Image from the author’s personal archive

This photograph of me (back row centre) was taken in September 1996 on my 11th birthday in a park in Sparkhill, one of the many inner-city areas of Birmingham. Sparkhill became home to successive generations of immigrants from Eastern Europe, Ireland, the Caribbean and South Asia.  Most of us in this picture attended junior school in Balsall Heath, a district just down the road from Sparkhill that for decades was infamous as one of the country’s largest ‘red light’ districts.  A little over a mile east from Balsall Heath is Sparkbrook, the focus of the sociologists John Rex and Robert Moore’s classic Race, Community and Conflict (1967).  Rex and Moore described the Sparkbrook they encountered in the 1960s as ‘a coloured quarter’, a place ‘littered with broken bricks and glass’ where the presence of ‘unfamiliar cooking smells’ was an immediate signal of the neighbourhood’s fundamental difference.  A representation of Britain’s inner-cities as having rapidly become unfamiliarly alien underpinned much sociological writing on ‘race relations’ in the post-war years.  Yet from the vantage-point of a child who lived and went to school in such an area at the tail end of the twentieth century, it was difficult to view the multicultural inner city as anything other than a taken-for-granted feature of everyday life.

Although you wouldn’t have guessed it looking at this photograph, my eleventh birthday was actually an anxious time for me.  At the insistence of my father (back row left), I was about to start at a different secondary school to my friends.  This was a state school a few miles further south from Sparkhill, but one in a slightly more well-to-do part of town with a better academic reputation than the school most of my friends would end up attending.  By the time, seven years later, I began studying at the University of Bristol, I had lost touch with almost everyone in that photograph.

As I made it up each step of the educational ladder (aided considerably by the advantages of having the support of two university-educated parents), I was struck how the spaces I encountered became whiter.  At junior school, there was one other white person in my class – Kerry, whose family were Irish-Catholic migrants.  At secondary school, the ratio was more like 50-50, though the parents and grandparents of most of my closest friends came from the Caribbean or the Indian sub-continent.  At the sixth form college we all attended, in the prosperous town of Solihull on the outskirts of Birmingham, most of the new people we met were white.  At Bristol, by contrast, not only were the spaces I encountered very nearly entirely white, an unfamiliar class dynamic had also come into view.  In my first year, a neighbour in my halls of residence had attended Eton College alongside Prince Harry.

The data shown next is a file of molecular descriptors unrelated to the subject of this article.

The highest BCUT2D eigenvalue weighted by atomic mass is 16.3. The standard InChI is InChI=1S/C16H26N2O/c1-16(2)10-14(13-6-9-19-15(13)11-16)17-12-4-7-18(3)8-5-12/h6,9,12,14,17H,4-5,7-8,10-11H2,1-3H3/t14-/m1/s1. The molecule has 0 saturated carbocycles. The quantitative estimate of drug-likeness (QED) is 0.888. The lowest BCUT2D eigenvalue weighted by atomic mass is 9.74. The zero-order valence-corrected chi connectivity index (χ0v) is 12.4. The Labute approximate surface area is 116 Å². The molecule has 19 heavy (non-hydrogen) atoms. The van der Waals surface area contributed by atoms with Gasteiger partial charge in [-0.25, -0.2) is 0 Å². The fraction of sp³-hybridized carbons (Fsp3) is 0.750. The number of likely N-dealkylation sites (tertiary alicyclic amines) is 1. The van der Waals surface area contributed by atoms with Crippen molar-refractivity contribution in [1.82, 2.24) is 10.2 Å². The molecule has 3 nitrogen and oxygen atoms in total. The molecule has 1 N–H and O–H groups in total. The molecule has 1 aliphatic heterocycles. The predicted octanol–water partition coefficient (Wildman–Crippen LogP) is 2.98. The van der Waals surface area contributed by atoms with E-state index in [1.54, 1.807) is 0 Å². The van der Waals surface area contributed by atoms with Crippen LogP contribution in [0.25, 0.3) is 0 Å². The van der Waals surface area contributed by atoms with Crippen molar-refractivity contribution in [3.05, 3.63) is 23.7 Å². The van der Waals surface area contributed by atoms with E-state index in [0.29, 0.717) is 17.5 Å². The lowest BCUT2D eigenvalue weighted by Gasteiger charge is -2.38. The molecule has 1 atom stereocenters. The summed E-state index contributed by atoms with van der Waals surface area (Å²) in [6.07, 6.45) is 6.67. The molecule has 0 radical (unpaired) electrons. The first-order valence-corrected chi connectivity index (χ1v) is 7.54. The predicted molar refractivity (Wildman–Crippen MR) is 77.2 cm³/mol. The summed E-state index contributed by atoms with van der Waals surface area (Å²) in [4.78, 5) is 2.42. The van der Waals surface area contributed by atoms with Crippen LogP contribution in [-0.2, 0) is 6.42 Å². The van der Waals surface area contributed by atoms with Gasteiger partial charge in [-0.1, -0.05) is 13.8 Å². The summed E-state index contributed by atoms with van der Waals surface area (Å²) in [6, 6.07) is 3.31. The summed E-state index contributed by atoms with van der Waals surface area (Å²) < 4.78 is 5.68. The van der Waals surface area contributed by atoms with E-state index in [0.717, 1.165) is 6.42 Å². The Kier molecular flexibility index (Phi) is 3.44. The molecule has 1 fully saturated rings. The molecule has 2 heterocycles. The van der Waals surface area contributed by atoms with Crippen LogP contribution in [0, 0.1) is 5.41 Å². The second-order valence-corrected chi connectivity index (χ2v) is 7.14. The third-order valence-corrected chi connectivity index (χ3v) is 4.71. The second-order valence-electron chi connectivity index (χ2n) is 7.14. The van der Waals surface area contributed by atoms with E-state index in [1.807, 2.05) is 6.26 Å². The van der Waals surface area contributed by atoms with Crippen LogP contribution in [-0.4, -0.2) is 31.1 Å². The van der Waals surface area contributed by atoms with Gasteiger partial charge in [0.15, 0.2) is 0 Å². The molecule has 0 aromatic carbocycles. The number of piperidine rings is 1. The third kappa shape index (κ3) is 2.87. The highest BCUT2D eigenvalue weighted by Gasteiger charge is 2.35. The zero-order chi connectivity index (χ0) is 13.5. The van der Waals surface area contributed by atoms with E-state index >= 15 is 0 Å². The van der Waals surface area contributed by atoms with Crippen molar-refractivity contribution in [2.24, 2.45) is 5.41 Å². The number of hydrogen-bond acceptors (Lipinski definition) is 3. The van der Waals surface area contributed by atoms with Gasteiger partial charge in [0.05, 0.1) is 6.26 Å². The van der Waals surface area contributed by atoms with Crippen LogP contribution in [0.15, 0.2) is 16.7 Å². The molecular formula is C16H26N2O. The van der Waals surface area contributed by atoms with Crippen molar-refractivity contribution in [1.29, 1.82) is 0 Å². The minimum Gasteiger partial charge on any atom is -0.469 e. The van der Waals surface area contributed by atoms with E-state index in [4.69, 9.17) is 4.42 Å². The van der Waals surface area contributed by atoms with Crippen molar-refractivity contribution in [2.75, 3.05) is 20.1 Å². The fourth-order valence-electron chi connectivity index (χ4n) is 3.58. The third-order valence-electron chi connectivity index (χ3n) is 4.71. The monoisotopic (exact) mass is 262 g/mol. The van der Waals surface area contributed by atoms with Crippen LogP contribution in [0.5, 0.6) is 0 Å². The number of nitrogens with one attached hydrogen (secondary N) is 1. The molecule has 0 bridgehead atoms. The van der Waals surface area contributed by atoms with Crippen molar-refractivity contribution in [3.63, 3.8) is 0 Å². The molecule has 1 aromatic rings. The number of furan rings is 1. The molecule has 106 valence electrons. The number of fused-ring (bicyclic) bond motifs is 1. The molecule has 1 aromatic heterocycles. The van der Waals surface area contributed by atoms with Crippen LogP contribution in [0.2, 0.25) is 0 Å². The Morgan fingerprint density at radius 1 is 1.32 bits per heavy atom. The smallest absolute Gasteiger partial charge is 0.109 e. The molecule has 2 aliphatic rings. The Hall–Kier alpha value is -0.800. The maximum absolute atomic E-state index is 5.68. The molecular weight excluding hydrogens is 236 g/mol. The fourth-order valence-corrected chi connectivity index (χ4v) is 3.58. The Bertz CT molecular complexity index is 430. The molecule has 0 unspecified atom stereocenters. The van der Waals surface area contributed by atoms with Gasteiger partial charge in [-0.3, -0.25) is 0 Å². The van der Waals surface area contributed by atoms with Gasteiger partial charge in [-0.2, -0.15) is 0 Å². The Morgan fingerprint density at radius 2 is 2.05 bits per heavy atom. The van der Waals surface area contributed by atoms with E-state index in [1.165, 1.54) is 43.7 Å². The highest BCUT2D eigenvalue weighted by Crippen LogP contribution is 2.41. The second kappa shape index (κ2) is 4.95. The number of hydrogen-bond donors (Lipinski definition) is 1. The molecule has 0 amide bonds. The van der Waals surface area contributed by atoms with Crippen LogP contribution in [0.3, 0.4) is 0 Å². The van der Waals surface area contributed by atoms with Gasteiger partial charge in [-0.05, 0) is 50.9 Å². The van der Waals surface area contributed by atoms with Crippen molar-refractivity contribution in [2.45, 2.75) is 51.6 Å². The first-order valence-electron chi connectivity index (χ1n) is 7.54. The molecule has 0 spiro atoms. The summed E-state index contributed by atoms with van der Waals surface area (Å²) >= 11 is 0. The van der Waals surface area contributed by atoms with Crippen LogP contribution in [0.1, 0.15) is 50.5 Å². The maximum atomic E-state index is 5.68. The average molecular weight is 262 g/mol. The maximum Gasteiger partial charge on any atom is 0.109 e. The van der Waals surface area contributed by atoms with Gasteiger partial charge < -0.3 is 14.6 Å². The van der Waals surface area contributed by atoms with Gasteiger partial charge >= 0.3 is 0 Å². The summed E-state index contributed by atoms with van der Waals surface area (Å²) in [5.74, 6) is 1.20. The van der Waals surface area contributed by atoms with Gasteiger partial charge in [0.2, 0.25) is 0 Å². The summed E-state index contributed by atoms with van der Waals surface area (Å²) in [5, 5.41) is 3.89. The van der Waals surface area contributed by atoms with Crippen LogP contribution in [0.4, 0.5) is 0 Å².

Experiencing this trajectory had a considerable effect on me.  The sense of dislocation I felt at Bristol rendered my first year particularly difficult, though it also provided the initial genesis of what would become my core intellectual interests.  As the prospect of a final year dissertation approached at Bristol, it was increasingly clear that I wanted to study some element of Birmingham’s encounter with migration.  I had read The Empire Strikes Back (1982), the important study of race and racism in 1970s Britain collectively-authored by students at the Birmingham Centre for Contemporary Cultural Studies.  For my undergraduate dissertation, by adopting a tight focus on Handsworth, an inner-city area of Birmingham akin to Sparkhill, Sparkbrook and Balsall Heath, I aimed to historicise the accounts of race in contemporary Britain that had been developed by Paul Gilroy, Stuart Hall and others working in cultural studies.  Handsworth had a particularly large African-Caribbean community, and was lodged in the national imaginary thanks to rioting that took place there in 1981 and 1985.  Given Handsworth’s subsequent presence on the front pages of national newspapers and as the object of various inquiries, I hoped this would provide my dissertation with its archival base.  It was an approach I expanded at MA level and then for a Ph.D thesis.  In many ways, it remained the guiding rationale for what has become my first book, Black Handsworth: race in 1980s Britain.